The powers, which were brought into force by regulations made this month, can be used by HM Revenue & Customs (HMRC) as well as the Serious Fraud Office, the National Crime Agency and certain other agencies.
The legislation increasing HMRC's powers is contained in the Criminal Finances Act 2017, which also introduced two new corporate criminal offences of failing to prevent the facilitation of tax evasion, which apply from 30 September 2017.
An unexplained wealth order requires an individual to explain how they obtained property, where that person's known income does not explain how they could afford it. HMRC or another designated enforcement authority can apply to the High Court for an order. They have to show there is reasonable cause to believe the individual holds property worth more than £50,000 and there are reasonable grounds for suspecting that the individuals' known income would not explain the ownership of the property.
To grant the order the judge also needs to be satisfied that the individual is a politically exposed person, or there are reasonable grounds for suspecting that they or a person connected with them, have been involved in serious crime, including tax evasion.
An individual who receives an unexplained wealth order has to explain the source of the asset within the time period set by the court. If they are unable or refuse to explain adequately the source of their wealth, the property is presumed to be recoverable property through the civil recovery regime under the Proceeds of Crime Act.
With effect from 16 April 2018, the regulations also bring into force increases to HMRC’s powers covering search, seizure and detention of cash. The definition of ‘cash’ is expanded to include gaming vouchers, fixed-value casino tokens and betting receipts. A new power is also introduced for the issue of ‘administrative forfeiture notices’ to forfeit cash, including money in bank and building society accounts, without a court order.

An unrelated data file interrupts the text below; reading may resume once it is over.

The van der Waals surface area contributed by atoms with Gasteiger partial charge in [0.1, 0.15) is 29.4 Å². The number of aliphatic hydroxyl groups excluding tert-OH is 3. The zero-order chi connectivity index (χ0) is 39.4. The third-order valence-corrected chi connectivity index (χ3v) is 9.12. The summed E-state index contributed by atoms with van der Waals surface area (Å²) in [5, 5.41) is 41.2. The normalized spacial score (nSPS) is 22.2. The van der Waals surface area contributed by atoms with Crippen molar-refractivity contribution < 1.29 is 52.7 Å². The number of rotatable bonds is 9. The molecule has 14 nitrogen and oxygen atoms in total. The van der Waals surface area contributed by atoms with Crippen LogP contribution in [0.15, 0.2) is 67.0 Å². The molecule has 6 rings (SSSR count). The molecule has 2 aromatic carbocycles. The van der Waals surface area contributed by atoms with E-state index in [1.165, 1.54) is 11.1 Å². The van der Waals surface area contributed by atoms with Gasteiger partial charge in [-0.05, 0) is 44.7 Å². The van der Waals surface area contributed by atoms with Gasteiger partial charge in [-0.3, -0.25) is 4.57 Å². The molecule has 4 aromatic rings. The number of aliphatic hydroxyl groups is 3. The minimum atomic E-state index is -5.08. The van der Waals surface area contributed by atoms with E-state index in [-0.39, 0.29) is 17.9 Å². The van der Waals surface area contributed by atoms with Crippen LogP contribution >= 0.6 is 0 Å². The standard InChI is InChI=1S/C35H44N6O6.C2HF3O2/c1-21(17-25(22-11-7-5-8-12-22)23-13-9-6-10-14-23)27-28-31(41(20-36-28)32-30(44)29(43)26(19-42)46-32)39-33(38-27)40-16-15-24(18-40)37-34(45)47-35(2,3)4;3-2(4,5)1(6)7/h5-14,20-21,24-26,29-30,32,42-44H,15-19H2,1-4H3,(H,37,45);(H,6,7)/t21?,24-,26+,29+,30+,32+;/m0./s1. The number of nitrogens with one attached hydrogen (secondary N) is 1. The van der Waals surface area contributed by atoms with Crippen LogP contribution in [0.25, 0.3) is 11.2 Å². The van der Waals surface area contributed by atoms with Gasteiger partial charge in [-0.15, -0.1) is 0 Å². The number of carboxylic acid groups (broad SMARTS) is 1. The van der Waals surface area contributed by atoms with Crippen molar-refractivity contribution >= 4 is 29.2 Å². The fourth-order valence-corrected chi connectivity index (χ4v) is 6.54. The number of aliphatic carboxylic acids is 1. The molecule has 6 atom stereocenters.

HMRC officers and other 'relevant officers' will also be granted powers from 16 April 2018 to seize specified items of valuable property, such as precious metals and stones, watches, artistic works, face-value vouchers and postage stamps.
"The Criminal Finances Act has given HMRC significant extra powers. The powers that these regulations bring into force are on top of the two new criminal offences for businesses whose employees or other associates facilitate tax evasion," said Penny Simmons, a tax expert at Pinsent Masons, the law firm behind Out-Law.com.
"The corporate criminal offences are already in force, but many businesses have still not put in place the policies and procedures which could protect them if one of their employees facilitates tax evasion," she said.
The new corporate criminal offences effectively make businesses vicariously liable for the criminal acts of their employees and other persons 'associated' with them leading to the facilitation of tax evasion, even if the senior management of the business was not involved or aware of what was going on.
The offences apply to both companies and partnerships. One offence applies to all businesses, wherever located, in respect of the facilitation of UK tax evasion. The other applies to businesses with a UK connection in respect of the facilitation of non-UK tax evasion.
Businesses will have a defence if they can prove that they had reasonable prevention procedures in place to prevent the facilitation of tax evasion, or that it was not reasonable in the circumstances to expect there to be procedures in place.
"It is now four months since the new rules came into force. Because of the tight timescale for the introduction of the rules, HMRC did not expect businesses to have everything in place from day one. However, the longer the offence has been in force, the more difficult it will be to rely on the reasonable prevention procedures defence if you have not implemented any revised procedures and trained your staff," Penny Simmons said.